Vice President Pence on Thursday became the latest top official to participate in the subterfuge.
In a major speech on China, he claimed that Beijing “wants a different American president” and that the nation “is meddling in America’s democracy.”
Pence even made this claim: “As a senior career member of our intelligence community told me just this week, what the Russians are doing pales in comparison to what China is doing across this country, and the American people deserve to know it.”
“Regrettably we found China has been attempting to interfere in our upcoming 2018 election, coming up in November, against my administration. They do not want me or us to win because I am the first president to ever challenge China on trade, and we are winning on trade — we are winning on every level. We don’t want them to meddle or interfere in our upcoming election.”
One problem: The administration has yet to produce evidence of actual election interference by China — or to even cite credible specific allegations.
Just a couple of months ago, Trump’s top national security advisers did not specify any major efforts at election interference by any country except Russia. A hastily arranged White House conference call after Trump’s U.N. claim last week attempted to substantiate claims about China but instead cited propaganda efforts, such as the advertising supplement bought by Chinese state media in an Iowa newspaper and the tariffs imposed by Beijing.
Trump was also later pressed on the claim and suggested there was evidence he could not share and cited the tariffs. “They’ve actually admitted that they’ve gone after farmers,” Trump said.
Except . . . none of that is really election interference, and it’s not anything like what Russia did during the 2016 election.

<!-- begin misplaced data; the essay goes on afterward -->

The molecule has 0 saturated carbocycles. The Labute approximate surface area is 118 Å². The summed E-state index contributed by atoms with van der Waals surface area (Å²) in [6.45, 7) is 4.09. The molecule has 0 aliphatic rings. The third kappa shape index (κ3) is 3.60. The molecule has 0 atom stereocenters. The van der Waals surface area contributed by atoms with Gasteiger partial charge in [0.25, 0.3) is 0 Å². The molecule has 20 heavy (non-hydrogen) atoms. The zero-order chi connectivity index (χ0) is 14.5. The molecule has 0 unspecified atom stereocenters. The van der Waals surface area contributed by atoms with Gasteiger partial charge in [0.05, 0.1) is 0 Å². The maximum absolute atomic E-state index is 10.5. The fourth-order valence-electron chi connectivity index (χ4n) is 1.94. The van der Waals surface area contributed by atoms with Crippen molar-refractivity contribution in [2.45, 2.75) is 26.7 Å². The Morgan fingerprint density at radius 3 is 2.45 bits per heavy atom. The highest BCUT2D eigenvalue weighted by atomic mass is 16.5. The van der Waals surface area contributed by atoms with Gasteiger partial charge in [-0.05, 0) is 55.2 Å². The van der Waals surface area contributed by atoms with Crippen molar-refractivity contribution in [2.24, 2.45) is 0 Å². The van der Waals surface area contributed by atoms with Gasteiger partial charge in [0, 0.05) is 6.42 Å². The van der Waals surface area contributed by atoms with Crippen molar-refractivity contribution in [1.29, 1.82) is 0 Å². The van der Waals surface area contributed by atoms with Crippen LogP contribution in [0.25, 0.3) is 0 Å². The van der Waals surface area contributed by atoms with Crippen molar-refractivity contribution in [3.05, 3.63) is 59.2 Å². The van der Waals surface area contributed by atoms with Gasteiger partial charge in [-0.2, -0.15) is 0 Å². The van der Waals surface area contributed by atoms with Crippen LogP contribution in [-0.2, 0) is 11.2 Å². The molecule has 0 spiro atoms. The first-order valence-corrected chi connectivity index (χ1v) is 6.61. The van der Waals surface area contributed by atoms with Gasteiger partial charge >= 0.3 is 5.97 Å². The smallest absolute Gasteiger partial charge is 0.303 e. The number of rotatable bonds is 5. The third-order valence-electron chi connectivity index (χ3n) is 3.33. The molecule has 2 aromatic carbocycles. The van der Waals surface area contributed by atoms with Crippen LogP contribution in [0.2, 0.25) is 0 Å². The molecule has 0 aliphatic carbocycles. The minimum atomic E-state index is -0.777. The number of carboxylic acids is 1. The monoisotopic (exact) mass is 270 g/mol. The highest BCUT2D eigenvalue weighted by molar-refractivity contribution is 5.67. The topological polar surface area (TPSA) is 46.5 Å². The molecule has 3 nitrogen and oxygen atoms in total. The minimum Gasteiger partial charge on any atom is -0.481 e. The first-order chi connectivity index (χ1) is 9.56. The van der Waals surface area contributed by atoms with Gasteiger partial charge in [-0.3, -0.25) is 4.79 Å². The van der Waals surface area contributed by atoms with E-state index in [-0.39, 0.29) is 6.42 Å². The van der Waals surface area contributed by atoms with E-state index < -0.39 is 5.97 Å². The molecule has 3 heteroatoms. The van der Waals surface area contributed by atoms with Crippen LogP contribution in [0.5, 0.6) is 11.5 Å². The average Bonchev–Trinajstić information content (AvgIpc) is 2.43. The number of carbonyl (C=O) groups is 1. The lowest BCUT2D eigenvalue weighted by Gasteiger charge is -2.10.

First, it’s entirely possible there is something the Trump administration and the intelligence community has not told us about alleged Chinese election interference. But the lack of specifics and the citing of tariffs sure makes it look as if Trump made a claim that they then had to find facts to try to justify.
Second, it’s true that China’s (and other countries') retaliatory tariffs are politically targeted. The Brookings Institution has done a good job documenting the disproportionate impact on Trump-voting counties. That could plausibly be geared toward affecting the election outcome, but it could also simply be an attempt to prevent Trump from ratcheting up his trade war and imposing more tariffs. It’s also not strictly “election interference.”
And third, it is undoubtedly true that China employs aggressive influence campaigns. The U.S. intelligence community and national security establishment have very real and very justified concerns about China as a geopolitical foe. But, again, this is not the same as saying it is engaging in bona fide illegal election interference.
Pence seems to have taken care to not explicitly accuse China of election interference while leaving the impression that he is confirming Trump’s allegation. He said China “is meddling in America’s democracy” — but notably didn’t say “election.” Pence also leaned upon an anonymous quote to compare China’s efforts with Russia’s interference, without noting that it is not apples-to-apples. And he slipped in a claim that China is trying to unseat Trump — a clear counterpoint to Russia’s favoritism for Trump, which is a big part of the story line that Trump hates.
All of it plays to what Trump wants to hear and downplays Russian interference. See, it isn’t just Russia! See, foreign influence isn’t just helping Trump! See, everyone has focused on Russia when China is worse! Initially, Trump even tried to blame Russia’s 2016 election interference on China. But it’s not election interference that we are talking about, at least not until the administration substantiates Trump’s claim.
Whether these officials are directly being pressured to say these things or they view it as the cost of doing business with Trump, it’s misleading, often highly so. They may view their comments as harmless, but they have the very unhelpful effect of diminishing the idea of Russian election interference at a time when we are being warned of a repeat.
If the administration has real evidence of Chinese interference in U.S. elections, it should produce it. Absent that, this looks like the latest effort to muddy the waters.